Additional Participants

Undergraduate Student

Naomi Smethurst
Alice Doughty
Megan Essig
Nathan Mietkowicz

Organizational Partners

University of Washington

Project Period

June 1, 2004-May 31, 2007

Level of Access

Open-Access Report

Grant Number


Submission Date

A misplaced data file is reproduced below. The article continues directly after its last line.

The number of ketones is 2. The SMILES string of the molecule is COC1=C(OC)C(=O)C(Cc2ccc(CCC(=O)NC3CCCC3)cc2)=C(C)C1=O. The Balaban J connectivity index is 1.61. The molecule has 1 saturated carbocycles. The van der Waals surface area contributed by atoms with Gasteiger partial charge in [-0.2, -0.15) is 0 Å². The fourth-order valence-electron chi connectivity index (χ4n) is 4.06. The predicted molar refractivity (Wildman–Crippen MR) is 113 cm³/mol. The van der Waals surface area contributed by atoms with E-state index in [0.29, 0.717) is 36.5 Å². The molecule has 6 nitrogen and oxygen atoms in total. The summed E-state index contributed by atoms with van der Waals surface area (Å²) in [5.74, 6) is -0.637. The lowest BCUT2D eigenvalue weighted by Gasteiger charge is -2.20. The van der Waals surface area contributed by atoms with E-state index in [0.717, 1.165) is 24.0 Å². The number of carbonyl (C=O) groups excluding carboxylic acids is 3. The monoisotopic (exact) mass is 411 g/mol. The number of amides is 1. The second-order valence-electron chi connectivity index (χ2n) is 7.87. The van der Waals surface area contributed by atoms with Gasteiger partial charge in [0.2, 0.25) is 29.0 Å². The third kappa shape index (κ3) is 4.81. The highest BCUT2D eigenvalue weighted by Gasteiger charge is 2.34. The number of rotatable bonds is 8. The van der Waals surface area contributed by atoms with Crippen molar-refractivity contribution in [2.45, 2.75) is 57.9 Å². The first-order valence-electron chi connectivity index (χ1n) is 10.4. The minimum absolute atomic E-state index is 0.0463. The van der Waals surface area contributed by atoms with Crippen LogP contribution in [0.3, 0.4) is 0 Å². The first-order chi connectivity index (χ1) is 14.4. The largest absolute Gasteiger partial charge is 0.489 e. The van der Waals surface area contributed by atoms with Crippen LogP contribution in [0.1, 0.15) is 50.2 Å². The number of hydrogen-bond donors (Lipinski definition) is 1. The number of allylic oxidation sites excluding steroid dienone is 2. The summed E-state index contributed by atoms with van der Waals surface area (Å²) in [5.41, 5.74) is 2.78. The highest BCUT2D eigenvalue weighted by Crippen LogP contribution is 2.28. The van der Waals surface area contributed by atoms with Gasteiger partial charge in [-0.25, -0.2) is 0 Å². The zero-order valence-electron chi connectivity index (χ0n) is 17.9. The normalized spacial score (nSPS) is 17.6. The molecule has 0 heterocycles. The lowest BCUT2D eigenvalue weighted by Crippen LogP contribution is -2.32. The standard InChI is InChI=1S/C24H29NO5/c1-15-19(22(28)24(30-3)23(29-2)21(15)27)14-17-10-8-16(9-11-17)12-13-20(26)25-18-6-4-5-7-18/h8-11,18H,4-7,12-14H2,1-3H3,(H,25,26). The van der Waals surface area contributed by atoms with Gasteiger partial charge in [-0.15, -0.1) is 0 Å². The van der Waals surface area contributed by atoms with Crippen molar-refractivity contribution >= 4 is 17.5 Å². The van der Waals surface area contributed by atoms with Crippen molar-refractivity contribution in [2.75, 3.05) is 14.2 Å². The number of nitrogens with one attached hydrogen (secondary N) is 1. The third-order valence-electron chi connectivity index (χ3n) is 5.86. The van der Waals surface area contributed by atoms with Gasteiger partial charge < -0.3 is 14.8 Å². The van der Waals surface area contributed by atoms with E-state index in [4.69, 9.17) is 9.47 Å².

This award supports a study of the timing of climate changes in the Southern Hemisphere with the goal of reconstructing former ice extent and fluctuations, as well as paleoclimate, along the key latitudinal transect from temperate Tierra del Fuego to the polar Antarctic Peninsula. Samples already in hand will allow the dating of ice fluctuations in the South Shetland Islands (SSI), a critical location where that transect crosses the Antarctic Convergence. Surprisingly little concrete evidence exists concerning former ice extent in the island chain. The results of this study will answer a number of basic questions regarding ice extent and the timing of subsequent deglaciation in the Antarctic Peninsula. A cosmogenic exposure-age chronology will be produced from samples collected at carefully selected moraines on King George and Livingston Islands. A preliminary age of 18,000 years for a large granodiorite boulder from the outer moraine at Marian Cove suggests that the moraine may represent the Last Glacial Maximum (LGM) ice position. These data point to the potential for developing a ~20,000-yr record of ice fluctuations in the SSI, something that has not been achieved previously. Such data could be used not only to settle the long-standing debate over LGM ice extent in the SSI, but also would be valuable in assessing the global synchrony of large climate changes. Both a graduate and undergraduate student will be involved. This work builds on the recent success in dating glacial deposits in the Antarctic as young as 300 years using Beryllium-10 (10Be), as well as on an unexpected opportunity to map moraines and collect exposure-age samples in the SSI in 2002/2003. This research will produce a new understanding of the timing of ice fluctuations in the SSI, the extent and thickness of former ice cover, and may allow the development of a glacial chronology extending from the LGM to the late Holocene. This work will also provide a basis for inter-hemispheric comparisons of climate change and fits within the constraints of the Pole-Equator-Pole (PEP 1) transect to develop high-resolution, well-dated paleoclimate records in the Americas and Antarctic Peninsula.

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